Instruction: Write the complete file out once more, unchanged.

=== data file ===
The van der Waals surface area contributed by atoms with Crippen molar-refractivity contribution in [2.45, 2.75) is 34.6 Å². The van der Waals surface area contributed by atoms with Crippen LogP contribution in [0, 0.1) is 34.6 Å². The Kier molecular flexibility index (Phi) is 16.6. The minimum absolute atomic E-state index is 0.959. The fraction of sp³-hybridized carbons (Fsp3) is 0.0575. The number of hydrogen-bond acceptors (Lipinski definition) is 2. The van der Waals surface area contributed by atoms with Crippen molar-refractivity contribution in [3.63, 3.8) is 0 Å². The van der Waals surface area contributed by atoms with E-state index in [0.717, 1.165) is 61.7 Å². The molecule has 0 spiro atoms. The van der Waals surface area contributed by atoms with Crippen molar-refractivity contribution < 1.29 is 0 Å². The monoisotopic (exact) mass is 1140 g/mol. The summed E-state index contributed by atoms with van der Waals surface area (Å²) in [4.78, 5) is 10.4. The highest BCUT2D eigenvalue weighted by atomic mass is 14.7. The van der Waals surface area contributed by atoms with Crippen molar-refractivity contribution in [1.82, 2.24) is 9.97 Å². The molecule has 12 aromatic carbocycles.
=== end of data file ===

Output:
The van der Waals surface area contributed by atoms with Crippen molar-refractivity contribution in [2.45, 2.75) is 34.6 Å². The van der Waals surface area contributed by atoms with Crippen LogP contribution in [0, 0.1) is 34.6 Å². The Kier molecular flexibility index (Phi) is 16.6. The minimum absolute atomic E-state index is 0.959. The fraction of sp³-hybridized carbons (Fsp3) is 0.0575. The number of hydrogen-bond acceptors (Lipinski definition) is 2. The van der Waals surface area contributed by atoms with Crippen molar-refractivity contribution in [3.63, 3.8) is 0 Å². The van der Waals surface area contributed by atoms with E-state index in [0.717, 1.165) is 61.7 Å². The molecule has 0 spiro atoms. The van der Waals surface area contributed by atoms with Crippen molar-refractivity contribution < 1.29 is 0 Å². The monoisotopic (exact) mass is 1140 g/mol. The summed E-state index contributed by atoms with van der Waals surface area (Å²) in [4.78, 5) is 10.4. The highest BCUT2D eigenvalue weighted by atomic mass is 14.7. The van der Waals surface area contributed by atoms with Crippen molar-refractivity contribution in [1.82, 2.24) is 9.97 Å². The molecule has 12 aromatic carbocycles.